Last night Maryam and my aunt met up with a group of bloggers in Freiburg, Germany. Interesting discussions.
Sometimes I forget that the stuff we write reaches around the world. At one point one of the guys started telling me what was on TechCrunch yesterday (I hadn’t been online, so they were ahead of me). They talked about European startup Plazes getting a few million in VC funds and they said that the Girl’s Middle School Entrepreneurial night is the kind of thing that gets Google a good name in the community.
What I find fascinating is that I’m on the other side of the world talking about TechCrunch with a bunch of geeks. Did I leave San Francisco?
Oh, yes, I have. First of all, the Digg in these parts isn’t Digg at all. It’s a copy called “Yigg.” Second of all the beer wasn’t Anchor Steam.
Interestingly enough, they didn’t know about TechMeme, my favorite tech blog news engine.
Remo Uherek (who has one of the hardest to spell domains I’ve come across) has a report and photos on the evening. Remo is also starting a blog advertising network in Germany which he says is seeing good growth.
Another thing we talked about was that it’s much harder for them to read English sites than German ones, so often times they don’t read as many English sites as they would otherwise. I wonder when we’ll see a day that our sites will be translated to other languages?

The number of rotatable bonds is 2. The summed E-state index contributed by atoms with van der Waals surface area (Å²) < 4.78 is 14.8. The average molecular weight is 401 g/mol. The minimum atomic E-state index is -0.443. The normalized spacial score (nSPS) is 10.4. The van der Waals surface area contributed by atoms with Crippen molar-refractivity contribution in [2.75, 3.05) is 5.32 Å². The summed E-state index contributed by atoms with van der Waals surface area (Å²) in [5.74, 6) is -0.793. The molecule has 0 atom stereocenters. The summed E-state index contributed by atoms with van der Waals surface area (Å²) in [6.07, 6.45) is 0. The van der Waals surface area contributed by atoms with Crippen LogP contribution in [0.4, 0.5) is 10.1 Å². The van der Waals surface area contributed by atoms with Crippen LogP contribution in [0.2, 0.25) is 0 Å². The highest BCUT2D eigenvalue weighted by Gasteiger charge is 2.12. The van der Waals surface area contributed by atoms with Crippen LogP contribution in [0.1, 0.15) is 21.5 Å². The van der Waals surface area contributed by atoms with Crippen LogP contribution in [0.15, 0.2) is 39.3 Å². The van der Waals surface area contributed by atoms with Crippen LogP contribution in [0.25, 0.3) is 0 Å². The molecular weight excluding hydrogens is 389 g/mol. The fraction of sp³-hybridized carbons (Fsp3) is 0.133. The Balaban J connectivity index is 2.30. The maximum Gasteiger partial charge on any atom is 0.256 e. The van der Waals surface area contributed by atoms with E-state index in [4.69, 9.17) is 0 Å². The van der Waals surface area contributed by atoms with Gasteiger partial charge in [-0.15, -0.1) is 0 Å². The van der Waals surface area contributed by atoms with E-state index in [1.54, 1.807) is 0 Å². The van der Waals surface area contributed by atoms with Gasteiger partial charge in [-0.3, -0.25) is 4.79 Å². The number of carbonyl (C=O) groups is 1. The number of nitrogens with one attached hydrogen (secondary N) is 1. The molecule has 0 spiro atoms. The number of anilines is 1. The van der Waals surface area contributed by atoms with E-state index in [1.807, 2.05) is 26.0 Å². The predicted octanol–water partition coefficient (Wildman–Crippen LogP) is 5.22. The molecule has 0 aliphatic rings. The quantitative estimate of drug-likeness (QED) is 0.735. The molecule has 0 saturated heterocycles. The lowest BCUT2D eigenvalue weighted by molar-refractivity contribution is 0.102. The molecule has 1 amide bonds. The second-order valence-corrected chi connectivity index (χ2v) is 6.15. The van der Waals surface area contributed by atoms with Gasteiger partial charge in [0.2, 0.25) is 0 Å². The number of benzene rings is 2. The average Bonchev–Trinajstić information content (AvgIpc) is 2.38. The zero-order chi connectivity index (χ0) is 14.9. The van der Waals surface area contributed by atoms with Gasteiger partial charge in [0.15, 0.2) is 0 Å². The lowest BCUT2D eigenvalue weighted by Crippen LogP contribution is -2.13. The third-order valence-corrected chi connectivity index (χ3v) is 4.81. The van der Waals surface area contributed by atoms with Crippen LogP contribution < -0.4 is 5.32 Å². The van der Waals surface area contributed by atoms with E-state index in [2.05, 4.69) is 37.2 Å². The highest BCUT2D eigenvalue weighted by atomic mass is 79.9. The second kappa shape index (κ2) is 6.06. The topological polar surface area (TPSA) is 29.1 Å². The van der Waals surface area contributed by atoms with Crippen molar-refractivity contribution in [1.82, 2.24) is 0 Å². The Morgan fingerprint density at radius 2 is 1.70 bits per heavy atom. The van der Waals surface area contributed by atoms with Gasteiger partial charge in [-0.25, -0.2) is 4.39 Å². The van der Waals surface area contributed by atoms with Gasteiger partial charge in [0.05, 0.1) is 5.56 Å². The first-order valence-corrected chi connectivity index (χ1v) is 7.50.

We also talked about Google’s rapid growth in Europe (Google is hiring hundreds of people in its Switzerland-based headquarters) and a few other things including how local newspapers are starting to get online news and are starting to really use blogs and video to try to target a younger audience that isn’t reading news on dead tree material.
Today we continue our German vacation and head to the Black Forest for a little hike in the woods.
Oh, one last thing, walking home last night we saw some gold bricks in the sidewalk with names on them. My aunt pointed them out and said that they denote where Jewish people lived and told what happened to them (most on the bricks I saw died in concentration camps).
Earlier in the evening we visited the Freiburg Münster (church in the center of the old town)
which was the only thing in the area that survived World War II bombings (there’s a picture of what the area looked like after the 1944 bombings, it’s pretty incredible that the church survived). My aunt said that its survival gave the town hope that a better future would come.
Tomorrow onto Geneva for the LIFT conference. Can’t wait!